Mild weather is boding well for pistachio orchards, says Justin Kilukov, grower relations manager with Primex Farms. He works with pistachio producers from southern Kern County north through Merced County.
“It looks like we”ll have a good year, but it doesn’t look like we’ll have a bumper crop,” he says. “Although the crop varies throughout the region, overall it looks good. Nut size is average and it appears that areas of southern Kern County have a somewhat heavier crop than last year. The trees there bloomed a little earlier than farther north and before the inclement weather, which affected bloom in other areas.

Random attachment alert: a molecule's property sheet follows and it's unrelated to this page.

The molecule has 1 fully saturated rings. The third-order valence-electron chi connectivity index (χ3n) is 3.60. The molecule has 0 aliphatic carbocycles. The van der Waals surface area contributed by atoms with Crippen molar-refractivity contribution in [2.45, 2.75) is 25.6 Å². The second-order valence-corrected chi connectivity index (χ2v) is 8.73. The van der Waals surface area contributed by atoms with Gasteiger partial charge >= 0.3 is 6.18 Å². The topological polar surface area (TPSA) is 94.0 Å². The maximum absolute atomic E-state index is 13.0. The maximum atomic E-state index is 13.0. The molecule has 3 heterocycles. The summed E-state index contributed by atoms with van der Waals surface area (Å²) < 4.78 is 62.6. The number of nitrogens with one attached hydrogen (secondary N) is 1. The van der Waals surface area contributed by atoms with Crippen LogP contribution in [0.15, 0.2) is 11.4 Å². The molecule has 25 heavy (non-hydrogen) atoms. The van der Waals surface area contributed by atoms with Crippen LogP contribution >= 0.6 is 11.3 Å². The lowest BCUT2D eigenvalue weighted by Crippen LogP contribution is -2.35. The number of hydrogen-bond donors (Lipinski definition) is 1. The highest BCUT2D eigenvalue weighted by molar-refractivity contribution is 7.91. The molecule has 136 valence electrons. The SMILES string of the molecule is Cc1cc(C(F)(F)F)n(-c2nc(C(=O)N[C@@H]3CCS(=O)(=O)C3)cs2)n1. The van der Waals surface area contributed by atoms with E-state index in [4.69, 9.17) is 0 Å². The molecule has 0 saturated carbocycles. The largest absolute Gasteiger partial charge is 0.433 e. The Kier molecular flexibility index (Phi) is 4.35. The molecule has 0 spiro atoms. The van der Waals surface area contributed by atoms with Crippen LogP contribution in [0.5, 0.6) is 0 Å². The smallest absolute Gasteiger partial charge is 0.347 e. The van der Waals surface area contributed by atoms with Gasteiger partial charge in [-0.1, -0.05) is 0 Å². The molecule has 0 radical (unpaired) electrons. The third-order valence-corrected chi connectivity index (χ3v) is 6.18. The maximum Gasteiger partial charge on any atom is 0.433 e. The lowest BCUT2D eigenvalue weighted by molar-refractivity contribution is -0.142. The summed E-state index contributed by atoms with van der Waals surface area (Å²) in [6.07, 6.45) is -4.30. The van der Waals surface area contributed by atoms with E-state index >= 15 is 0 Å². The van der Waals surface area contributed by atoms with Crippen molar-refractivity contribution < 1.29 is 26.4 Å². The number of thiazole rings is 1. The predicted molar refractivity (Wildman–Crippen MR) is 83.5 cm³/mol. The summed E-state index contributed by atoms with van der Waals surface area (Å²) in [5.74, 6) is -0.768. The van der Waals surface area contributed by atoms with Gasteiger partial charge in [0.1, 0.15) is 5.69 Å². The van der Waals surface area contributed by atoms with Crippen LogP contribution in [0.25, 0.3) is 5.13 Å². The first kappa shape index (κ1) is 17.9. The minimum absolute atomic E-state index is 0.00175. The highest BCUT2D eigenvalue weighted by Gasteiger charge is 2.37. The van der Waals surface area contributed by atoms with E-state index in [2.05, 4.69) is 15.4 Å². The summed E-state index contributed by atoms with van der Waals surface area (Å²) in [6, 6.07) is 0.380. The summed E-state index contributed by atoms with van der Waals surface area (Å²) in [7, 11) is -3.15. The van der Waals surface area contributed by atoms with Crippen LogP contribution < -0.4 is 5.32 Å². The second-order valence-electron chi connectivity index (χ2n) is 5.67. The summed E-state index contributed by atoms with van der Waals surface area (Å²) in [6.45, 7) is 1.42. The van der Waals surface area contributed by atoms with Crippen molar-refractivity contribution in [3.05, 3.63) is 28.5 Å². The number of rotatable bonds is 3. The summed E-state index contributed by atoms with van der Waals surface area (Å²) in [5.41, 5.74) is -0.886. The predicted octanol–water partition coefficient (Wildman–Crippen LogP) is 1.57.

“For the most part, we’re anticipating a bigger crop than last year. But, on a lot of the trees with their second or third crop, production is likely to be less that we were expecting earlier in the season.”
He predicts California growers will produce a little under 600 million pounds of pistachios in 2012; that compares to 2011’s 448 million pounds.
“We still have to get through the nut fill stage to see what we actually have inside the shells in July and August,” Kulikov says.
Earlier this year, botrytis showed up at various times and locations in orchards on the eastern side of the valley. Typically, the disease is a bigger concern in this area than farther west. Also, depending on the type of surrounding crops, some of his growers’ orchards had stink bugs and plant bugs.
“Right now, some of our growers are treating for mealybugs,” Kulikov says. “They’re becoming much more prevalent than in the past. Growers have also been applying insecticides, as needed, to control navel orangeworm.”
“Most everyone should be fine on water this year,” he says.